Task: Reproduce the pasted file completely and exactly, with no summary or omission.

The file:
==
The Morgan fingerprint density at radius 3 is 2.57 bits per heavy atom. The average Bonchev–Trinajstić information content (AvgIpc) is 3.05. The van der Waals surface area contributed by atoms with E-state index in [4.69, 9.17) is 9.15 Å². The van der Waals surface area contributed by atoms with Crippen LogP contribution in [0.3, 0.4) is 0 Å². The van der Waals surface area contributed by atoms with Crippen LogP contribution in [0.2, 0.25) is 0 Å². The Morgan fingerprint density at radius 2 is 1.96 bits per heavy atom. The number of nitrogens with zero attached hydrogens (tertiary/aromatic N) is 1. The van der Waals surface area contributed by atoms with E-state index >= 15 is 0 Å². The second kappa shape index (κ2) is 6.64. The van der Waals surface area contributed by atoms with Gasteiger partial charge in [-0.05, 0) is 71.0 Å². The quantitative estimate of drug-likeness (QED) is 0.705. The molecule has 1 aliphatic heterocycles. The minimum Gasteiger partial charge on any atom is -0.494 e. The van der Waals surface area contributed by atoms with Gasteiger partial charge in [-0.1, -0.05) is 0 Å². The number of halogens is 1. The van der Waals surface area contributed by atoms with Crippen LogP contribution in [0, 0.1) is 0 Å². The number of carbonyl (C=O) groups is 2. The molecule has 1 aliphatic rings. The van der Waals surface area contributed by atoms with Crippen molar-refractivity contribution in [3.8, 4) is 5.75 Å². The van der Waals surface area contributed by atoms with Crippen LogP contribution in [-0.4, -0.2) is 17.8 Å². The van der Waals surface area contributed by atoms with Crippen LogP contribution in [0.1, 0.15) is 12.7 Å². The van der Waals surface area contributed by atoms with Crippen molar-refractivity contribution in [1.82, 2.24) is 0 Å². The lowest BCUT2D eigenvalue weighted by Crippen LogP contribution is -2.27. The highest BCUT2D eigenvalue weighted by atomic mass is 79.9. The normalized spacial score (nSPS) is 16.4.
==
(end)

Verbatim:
The Morgan fingerprint density at radius 3 is 2.57 bits per heavy atom. The average Bonchev–Trinajstić information content (AvgIpc) is 3.05. The van der Waals surface area contributed by atoms with E-state index in [4.69, 9.17) is 9.15 Å². The van der Waals surface area contributed by atoms with Crippen LogP contribution in [0.3, 0.4) is 0 Å². The van der Waals surface area contributed by atoms with Crippen LogP contribution in [0.2, 0.25) is 0 Å². The Morgan fingerprint density at radius 2 is 1.96 bits per heavy atom. The number of nitrogens with zero attached hydrogens (tertiary/aromatic N) is 1. The van der Waals surface area contributed by atoms with E-state index >= 15 is 0 Å². The second kappa shape index (κ2) is 6.64. The van der Waals surface area contributed by atoms with Gasteiger partial charge in [-0.05, 0) is 71.0 Å². The quantitative estimate of drug-likeness (QED) is 0.705. The molecule has 1 aliphatic heterocycles. The minimum Gasteiger partial charge on any atom is -0.494 e. The van der Waals surface area contributed by atoms with Gasteiger partial charge in [-0.1, -0.05) is 0 Å². The number of halogens is 1. The van der Waals surface area contributed by atoms with Crippen LogP contribution in [0, 0.1) is 0 Å². The number of carbonyl (C=O) groups is 2. The molecule has 1 aliphatic rings. The van der Waals surface area contributed by atoms with Crippen molar-refractivity contribution in [3.8, 4) is 5.75 Å². The van der Waals surface area contributed by atoms with Crippen LogP contribution in [-0.4, -0.2) is 17.8 Å². The van der Waals surface area contributed by atoms with Crippen LogP contribution in [0.1, 0.15) is 12.7 Å². The van der Waals surface area contributed by atoms with Crippen molar-refractivity contribution in [1.82, 2.24) is 0 Å². The lowest BCUT2D eigenvalue weighted by Crippen LogP contribution is -2.27. The highest BCUT2D eigenvalue weighted by atomic mass is 79.9. The normalized spacial score (nSPS) is 16.4.